Microgeneration has huge potential once legislative restraints are removed, mandatory new-build and existing housing and business stock standards and supportive feed-in tarrifs are put in place.

    Looking globally, there are vast resources of solar in deserts, with Concentrating Solar Power providing safe, benign, zero carbon, and inexhaustible supplies. Only 112 x 112 km of desert could provide the whole of Europe with all it's energy needs. 10 gigawatts of CSP would command €47 billion (£32.56 billion) to build (including €5 billion for the HVDC transmission links, see TRANS-CSP 2006 report) - that's approximately 1/3rd the cost of decommissioning our current 10 gigawatts of nuclear power stations. And with no risk to future generations.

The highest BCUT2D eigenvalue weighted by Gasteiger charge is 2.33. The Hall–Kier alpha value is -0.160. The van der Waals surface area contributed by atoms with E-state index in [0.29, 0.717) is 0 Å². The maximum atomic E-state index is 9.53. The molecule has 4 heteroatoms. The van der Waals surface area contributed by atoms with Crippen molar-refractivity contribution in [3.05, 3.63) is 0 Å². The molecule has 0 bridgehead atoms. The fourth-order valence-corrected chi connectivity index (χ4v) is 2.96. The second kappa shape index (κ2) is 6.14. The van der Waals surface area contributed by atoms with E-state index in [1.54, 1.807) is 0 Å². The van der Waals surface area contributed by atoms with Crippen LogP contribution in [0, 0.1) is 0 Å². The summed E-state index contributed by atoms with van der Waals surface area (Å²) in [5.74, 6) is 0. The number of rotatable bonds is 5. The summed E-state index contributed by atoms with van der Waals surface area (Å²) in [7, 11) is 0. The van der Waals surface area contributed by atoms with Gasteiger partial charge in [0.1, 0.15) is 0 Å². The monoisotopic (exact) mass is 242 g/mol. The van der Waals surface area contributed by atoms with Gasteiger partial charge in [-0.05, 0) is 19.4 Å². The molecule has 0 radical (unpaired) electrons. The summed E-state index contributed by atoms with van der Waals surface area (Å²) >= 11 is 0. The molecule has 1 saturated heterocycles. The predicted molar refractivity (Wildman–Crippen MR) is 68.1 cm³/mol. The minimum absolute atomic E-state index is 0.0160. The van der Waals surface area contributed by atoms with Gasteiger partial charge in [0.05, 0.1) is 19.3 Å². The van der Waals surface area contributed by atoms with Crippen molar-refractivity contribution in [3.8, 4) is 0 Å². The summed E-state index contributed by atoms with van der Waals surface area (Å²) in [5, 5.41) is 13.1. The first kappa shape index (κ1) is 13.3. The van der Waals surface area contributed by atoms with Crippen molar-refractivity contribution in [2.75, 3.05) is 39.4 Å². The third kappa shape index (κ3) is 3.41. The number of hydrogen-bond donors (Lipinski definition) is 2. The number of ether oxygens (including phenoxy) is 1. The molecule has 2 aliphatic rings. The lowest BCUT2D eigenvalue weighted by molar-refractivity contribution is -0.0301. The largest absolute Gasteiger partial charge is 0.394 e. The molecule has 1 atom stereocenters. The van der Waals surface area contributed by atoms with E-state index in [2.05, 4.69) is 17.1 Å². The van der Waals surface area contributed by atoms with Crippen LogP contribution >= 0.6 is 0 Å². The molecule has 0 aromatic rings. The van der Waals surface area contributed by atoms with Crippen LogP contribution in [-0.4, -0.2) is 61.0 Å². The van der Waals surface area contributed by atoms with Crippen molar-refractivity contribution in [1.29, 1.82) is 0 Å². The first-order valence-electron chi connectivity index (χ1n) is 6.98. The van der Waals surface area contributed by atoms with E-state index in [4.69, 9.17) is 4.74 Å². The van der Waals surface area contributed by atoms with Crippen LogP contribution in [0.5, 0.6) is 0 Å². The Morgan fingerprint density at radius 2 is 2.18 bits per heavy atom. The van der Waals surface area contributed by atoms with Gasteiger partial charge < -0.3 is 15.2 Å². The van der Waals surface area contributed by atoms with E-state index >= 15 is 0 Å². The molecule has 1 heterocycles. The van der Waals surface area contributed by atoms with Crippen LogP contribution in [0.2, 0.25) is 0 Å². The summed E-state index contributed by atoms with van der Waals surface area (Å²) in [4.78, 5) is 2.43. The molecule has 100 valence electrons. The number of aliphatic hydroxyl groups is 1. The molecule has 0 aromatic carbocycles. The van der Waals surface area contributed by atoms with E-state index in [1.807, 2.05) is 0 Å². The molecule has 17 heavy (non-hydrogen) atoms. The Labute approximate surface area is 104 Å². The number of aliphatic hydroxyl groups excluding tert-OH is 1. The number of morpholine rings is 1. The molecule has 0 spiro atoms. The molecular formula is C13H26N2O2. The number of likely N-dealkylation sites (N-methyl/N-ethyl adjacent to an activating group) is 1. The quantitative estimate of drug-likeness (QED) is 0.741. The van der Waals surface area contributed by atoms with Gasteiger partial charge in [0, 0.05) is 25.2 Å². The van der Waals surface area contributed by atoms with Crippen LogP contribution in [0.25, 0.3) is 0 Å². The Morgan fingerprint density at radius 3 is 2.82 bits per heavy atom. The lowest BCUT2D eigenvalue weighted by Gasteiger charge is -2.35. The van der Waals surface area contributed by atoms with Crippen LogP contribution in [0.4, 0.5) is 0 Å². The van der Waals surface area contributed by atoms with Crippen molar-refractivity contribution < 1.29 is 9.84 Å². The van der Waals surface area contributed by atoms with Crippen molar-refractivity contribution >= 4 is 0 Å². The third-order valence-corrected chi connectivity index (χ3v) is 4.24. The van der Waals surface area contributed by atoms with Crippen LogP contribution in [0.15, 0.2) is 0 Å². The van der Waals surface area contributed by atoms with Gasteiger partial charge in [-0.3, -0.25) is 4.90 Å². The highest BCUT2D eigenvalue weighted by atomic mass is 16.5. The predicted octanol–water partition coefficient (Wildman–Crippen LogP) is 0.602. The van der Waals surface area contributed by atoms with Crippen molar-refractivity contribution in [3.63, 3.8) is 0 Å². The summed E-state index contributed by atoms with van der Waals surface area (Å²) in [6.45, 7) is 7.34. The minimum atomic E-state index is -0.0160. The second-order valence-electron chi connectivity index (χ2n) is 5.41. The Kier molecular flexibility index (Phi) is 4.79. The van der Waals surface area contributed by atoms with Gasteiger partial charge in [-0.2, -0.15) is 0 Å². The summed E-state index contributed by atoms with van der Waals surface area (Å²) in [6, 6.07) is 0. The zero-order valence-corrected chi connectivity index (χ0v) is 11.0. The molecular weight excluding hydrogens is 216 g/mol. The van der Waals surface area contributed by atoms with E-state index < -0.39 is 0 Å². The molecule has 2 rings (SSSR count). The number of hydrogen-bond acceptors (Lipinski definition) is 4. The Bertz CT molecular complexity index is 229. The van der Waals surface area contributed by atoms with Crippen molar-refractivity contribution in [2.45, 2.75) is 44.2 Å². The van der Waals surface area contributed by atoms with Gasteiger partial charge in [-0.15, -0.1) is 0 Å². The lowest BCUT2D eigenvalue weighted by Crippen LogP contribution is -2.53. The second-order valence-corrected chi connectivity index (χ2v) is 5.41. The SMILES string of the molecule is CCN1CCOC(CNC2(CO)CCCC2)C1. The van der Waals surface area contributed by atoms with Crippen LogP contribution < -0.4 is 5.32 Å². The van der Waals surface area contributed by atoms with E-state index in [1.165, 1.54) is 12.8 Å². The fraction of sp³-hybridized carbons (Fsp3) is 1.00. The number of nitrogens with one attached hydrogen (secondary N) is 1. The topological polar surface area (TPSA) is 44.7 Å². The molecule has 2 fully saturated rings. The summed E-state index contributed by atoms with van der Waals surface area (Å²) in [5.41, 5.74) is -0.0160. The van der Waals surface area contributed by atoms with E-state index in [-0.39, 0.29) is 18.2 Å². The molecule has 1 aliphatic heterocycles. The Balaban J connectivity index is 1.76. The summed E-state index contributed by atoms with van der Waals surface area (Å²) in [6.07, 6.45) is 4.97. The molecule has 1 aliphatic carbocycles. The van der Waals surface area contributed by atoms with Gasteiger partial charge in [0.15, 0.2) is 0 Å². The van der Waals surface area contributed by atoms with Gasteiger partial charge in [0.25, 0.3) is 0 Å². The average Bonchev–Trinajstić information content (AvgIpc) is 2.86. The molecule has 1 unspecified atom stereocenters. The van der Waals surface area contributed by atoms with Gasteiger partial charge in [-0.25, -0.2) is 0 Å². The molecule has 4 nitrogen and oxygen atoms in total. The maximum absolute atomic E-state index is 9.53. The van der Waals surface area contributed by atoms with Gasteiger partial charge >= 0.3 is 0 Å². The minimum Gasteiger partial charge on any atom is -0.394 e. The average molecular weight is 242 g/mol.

Such is the abundance of our natural resources such as wind and sun that all the worlds’ energy needs can be fulfilled many times over. This all leads to one inescapably conclusion: I say no to nuclear.

    If you too are concerned about our future energy supplies, then add your say to the government's consultation - it can be as brief or as long as you want (be warned, it took me 7+ hours to read and complete the online consultation document). If short of time why not sign up, log in and just write “As a concerned citizen I say No to Nuclear”. As justification, you can always put a link to this page if you endorse my findings and would like to use them in support of your position. The important thing is to voice your opinion. It’s our future, make sure you have your say. You have until 7pm tonight to do so.